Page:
Pseudopregnancy is one of the major causes of anestrus in dairy goats during the breeding season. Older, parous does are most often affected. It is characterized by the persistence of a corpus luteum in the absence of a (viable) conceptus in the uterus.
Etiology and Pathogenesis
Failure of luteal regression, either in nonmated cycling animals or in mated does affected by embryonic or fetal mortality, is the key factor in the pathogenesis of the disorder. Pseudopregnancy can also spontaneously develop in unmated animals, even during the nonbreeding season. A genetic predisposition has been postulated, but in a recent study from the UK the incidence of pseudopregnancy in the offspring of affected dams was not significantly different from that in daughters of unaffected does.
Hydrometra (accumulation of fluid in the uterus) is the primary clinical feature of pseudopregnancy. It develops during prolonged and continuous exposure to progesterone from the corpus luteum. When not diagnosed, pseudopregnancy can persist for up to several months, and the amount of fluid can reach a volume of several liters. In such cases the distended abdomen will give the false impression that the animal is pregnant; this can also be accompanied by udder enlargement.
Pseudopregnancy can be diagnosed by ultrasonography. The fluid is recognized as anechoic, black spots of variable size, separated by thin, double layers of tissue that represent sections through the apposing walls of the distended, curved uterine horns. When an abundant amount of fluid is present, these tissue layers can be seen undulating when the examiner shakes the abdominal wall of the doe. During an early ultrasonographic pregnancy diagnosis (20–30 days after mating or insemination), it can be difficult to discriminate between a normal pregnancy and a hydrometra because the embryo or placentomes can be difficult to locate at that stage, and excess fluid may be mistaken for allantoic fluid.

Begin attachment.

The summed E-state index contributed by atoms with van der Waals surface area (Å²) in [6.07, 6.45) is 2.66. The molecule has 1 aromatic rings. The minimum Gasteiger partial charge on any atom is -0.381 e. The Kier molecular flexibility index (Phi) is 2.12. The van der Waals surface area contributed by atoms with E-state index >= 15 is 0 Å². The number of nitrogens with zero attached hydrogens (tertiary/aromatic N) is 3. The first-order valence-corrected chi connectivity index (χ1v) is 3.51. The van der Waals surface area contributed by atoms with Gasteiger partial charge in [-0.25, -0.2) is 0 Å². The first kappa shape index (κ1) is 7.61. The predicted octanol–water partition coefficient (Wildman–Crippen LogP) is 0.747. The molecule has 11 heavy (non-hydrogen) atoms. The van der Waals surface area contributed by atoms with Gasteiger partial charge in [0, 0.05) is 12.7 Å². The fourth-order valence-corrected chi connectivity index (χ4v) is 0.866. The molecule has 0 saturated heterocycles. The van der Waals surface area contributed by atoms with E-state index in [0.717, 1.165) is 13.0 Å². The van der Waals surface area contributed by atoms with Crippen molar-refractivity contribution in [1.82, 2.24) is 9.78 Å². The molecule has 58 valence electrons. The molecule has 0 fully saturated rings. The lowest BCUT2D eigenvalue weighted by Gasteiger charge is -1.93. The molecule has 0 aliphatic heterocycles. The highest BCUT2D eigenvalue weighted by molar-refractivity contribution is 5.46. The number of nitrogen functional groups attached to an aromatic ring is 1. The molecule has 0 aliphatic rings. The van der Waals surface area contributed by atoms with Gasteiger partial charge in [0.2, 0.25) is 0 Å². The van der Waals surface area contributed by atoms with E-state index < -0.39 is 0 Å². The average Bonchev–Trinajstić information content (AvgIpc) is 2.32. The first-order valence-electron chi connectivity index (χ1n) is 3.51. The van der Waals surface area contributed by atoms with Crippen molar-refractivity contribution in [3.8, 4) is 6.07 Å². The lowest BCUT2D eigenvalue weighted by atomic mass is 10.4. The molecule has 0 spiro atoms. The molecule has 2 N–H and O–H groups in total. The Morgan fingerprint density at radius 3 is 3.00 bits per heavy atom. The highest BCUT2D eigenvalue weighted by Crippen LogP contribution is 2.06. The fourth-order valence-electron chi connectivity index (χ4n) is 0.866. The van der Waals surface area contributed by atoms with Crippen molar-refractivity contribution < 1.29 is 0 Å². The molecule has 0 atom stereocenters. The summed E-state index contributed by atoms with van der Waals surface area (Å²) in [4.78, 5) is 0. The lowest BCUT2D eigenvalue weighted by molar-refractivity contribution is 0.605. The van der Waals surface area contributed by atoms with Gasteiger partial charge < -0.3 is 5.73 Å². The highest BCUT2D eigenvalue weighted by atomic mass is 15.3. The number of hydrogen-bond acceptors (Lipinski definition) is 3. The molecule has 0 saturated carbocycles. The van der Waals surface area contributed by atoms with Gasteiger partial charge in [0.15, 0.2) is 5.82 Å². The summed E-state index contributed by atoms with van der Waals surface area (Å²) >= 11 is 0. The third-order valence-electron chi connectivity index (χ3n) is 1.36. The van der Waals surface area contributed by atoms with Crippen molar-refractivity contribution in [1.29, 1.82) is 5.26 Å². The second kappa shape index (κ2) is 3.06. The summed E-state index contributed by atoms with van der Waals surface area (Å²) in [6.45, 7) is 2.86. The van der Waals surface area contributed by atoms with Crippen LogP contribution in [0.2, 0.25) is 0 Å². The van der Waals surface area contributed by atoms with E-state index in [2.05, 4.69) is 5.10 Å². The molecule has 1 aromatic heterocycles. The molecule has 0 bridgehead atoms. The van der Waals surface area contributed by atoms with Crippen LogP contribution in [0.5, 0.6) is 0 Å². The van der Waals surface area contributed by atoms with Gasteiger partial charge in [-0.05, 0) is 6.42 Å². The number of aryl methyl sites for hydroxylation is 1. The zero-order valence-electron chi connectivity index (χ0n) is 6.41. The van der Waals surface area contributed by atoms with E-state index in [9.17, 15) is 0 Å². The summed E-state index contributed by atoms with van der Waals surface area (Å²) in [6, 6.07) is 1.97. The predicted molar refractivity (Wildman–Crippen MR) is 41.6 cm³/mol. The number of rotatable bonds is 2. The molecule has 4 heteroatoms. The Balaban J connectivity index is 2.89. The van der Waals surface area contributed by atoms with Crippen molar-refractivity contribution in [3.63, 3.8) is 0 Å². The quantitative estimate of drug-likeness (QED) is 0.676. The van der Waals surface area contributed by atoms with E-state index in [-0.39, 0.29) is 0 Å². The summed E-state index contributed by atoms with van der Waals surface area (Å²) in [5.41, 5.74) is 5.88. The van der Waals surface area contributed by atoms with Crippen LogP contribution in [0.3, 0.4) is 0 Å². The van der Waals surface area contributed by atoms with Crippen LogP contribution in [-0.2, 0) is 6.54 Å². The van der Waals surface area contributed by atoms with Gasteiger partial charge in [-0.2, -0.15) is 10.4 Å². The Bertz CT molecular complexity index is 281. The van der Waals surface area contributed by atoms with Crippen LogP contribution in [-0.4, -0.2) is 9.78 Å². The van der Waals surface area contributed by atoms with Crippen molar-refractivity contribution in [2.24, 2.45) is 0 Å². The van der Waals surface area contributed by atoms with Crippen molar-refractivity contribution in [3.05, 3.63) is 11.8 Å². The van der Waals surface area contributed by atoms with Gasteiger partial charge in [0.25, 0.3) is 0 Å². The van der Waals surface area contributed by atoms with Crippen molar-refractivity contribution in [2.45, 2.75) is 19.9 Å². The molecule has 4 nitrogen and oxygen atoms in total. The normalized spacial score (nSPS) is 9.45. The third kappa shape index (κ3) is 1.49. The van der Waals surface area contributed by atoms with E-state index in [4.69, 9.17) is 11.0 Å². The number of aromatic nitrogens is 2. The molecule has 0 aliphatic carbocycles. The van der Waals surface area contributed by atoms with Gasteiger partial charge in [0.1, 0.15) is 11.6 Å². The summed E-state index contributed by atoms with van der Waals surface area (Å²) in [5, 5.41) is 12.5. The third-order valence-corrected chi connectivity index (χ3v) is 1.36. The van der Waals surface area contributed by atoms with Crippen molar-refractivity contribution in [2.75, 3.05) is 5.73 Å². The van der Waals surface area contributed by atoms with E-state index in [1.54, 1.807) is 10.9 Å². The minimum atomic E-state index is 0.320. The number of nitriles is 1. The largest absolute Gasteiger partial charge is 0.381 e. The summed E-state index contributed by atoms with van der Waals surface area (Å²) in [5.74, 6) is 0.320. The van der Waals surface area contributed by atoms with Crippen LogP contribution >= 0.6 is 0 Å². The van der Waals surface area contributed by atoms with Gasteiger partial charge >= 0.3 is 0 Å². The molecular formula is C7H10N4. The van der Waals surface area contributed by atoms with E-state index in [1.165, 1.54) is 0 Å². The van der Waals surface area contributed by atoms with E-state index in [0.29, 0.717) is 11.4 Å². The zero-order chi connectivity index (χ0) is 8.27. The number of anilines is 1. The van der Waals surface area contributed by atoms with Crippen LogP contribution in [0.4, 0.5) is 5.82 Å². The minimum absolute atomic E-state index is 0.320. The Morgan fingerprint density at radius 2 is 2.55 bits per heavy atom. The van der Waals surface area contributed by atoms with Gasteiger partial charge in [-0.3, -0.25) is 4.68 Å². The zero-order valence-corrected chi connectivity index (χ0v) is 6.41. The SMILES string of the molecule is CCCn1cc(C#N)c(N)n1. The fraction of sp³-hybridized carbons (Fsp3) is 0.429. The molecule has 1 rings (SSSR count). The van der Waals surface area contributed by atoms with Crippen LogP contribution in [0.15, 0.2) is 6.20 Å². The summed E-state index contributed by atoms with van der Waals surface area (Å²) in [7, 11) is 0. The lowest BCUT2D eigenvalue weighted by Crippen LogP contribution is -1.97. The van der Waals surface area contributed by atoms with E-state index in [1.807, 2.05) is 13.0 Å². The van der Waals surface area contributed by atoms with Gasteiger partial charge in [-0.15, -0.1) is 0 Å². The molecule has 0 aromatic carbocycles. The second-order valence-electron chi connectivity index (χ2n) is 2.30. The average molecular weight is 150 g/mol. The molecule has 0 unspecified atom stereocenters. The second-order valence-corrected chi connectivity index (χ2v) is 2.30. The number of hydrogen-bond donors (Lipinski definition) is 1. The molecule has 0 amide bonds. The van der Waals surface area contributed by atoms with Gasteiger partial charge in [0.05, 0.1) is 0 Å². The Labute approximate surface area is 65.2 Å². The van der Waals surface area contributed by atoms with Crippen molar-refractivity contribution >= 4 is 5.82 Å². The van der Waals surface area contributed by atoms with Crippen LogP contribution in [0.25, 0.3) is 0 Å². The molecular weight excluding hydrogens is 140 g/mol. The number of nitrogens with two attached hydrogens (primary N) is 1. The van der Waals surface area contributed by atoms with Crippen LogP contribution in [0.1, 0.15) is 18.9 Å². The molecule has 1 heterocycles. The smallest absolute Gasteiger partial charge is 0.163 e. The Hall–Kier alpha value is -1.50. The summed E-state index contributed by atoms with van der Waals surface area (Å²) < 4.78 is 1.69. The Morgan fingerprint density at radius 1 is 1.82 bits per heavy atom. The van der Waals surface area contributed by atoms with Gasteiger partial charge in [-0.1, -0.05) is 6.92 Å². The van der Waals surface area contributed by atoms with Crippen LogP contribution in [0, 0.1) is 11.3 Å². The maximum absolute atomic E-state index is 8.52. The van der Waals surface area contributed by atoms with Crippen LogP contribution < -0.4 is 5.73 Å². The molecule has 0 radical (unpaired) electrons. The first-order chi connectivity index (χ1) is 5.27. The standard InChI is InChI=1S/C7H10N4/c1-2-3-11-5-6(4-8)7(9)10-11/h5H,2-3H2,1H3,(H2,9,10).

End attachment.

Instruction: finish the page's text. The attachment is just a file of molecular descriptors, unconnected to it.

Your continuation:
Treatment and Prognosis
Treatment with a luteolytic dose of prostaglandin F2α (or one of its synthetic analogs) induces luteal regression and discharge of the uterine fluid. If treated during the breeding season, the doe will come into estrus within 2–3 days and can be mated or inseminated again. Pseudopregnancy also may end spontaneously when progesterone production by the (aging) corpus luteum stops. As a result, relaxation of the cervix and stimulation of uterine contractility take place, followed by discharge of the uterine fluid. This latter process has also been described as “cloudburst.” The fertility of does appears to be normal after treatment with prostaglandins, so culling of affected goats is generally not indicated.
Last full review/revision July 2011 by Marcel Taverne, PhD